The milk-maid accordingly sings, and is answered by a song from her mother: Piscator thanks them, and Venator appears to have expressed his gratitude in a more affectionate manner than his sedate companion approved, for his Master observes, “Scholar, let Maudlin alone, do not you offer to spoil her voice. Look, yonder comes my Hostess to call us to supper. How now ? is my

brother Peter come?"

“ Hostess. Yes, and a friend with him, they are both glad to hear you are in these parts, and long to see you, and are hungry, and long to be at supper."

Piscator and Venator then meet “brother Peter," who introduces them to Coridon, “ an honest countryman, a most downright, witty, merry companion that met me here purposely to eat a trout, and to be pleasant.

They sup off the trout which Piscator had caught, with such other meat as the house afforded, moistening their




cheer with “some of the best barley wine, the good liquor that our good honest forefathers did use to drink of, which preserved their health and made them live so long, and to do so many good deeds.”

During their conversation Peter thus eulogized Piscator, “On my word this trout is in perfect season. Come, I

, thank you, and here is a hearty draught to you, and to all

, the brothers of the Angle wheresoever they be, and to my young brother's good fortune to-morrow, I will furnish him with a rod, if you will furnish him with the rest of the tackling, we will set him up and make him a fisher; and I will tell him one thing for his encouragement, that his fortune hath made him happy to be a Scholar to such a Master; a Master that knows as much both of the nature and breeding of fish as any man; and can also tell him as well how to catch and cook them, from the minnow to the salmon, as any that I ever met withal.” To which Piscator

I replied, “ Trust me, brother Peter, I find my scholar to be so suitable to my own humour, which is to be free and pleasant, and civilly merry, that my resolution is to hide nothing that I know from him.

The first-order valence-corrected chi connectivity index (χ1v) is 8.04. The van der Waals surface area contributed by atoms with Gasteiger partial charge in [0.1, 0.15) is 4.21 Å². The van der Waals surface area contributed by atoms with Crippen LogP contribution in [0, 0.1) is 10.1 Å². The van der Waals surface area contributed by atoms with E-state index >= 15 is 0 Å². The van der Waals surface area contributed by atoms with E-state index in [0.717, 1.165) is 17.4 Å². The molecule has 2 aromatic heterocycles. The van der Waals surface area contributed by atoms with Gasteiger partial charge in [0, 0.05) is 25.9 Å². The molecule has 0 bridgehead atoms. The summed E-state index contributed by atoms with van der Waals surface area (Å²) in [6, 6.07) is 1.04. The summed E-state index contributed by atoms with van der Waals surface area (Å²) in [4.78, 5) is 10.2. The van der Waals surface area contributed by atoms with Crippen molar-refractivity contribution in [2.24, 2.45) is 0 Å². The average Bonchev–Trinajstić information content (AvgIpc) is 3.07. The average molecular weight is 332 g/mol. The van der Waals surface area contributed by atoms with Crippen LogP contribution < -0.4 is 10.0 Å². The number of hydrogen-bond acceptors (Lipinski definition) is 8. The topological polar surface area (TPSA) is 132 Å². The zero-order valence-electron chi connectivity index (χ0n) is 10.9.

They then agree to sing several songs and catches, which Venator says, “shall give some addition of mirth to the company, for we will be merry," upon which Piscator observes, 'Tis a match, my masters; let's even say grace, and turn to the fire, drink the other cup to wet our whistles, and so sing away all sad thoughts. Come on, my mas

. ters, who begins ? I think it is best, to draw cuts, and avoid contention.” The lot falls to Coridon who begins, for “ he hates contention.” The song is much admired by Piscator, who says, “ Well sung, Coridon,

Coridon, this song was sung with mettle and was choicely fitted to the occasion ; I shall

for it, as long as I know you : I would you were a brother of the angle, for a companion that is cheerful, and free from swearing and scurrilous discourse, is worth gold. I love such mirth as does not make friends ashamed to look upon one another next morning ; nor men (that cannot well bear it) to repent the money they spend when they be warmed with drink : and take this for a rule, you may pick out such times and such companies, that you may make yourselves merrier for a little, than a great deal of money ; for 'tis the company and not the charge makes the feast : and such a companion you prove, I thank you

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for it. But I will not compliment you out of the debt that I owe you, and therefore I will begin my song, and wish it may be as well liked.”

Piscator is also rewarded by the applause of his companions for his song, and after the following dialogue they separate for the night :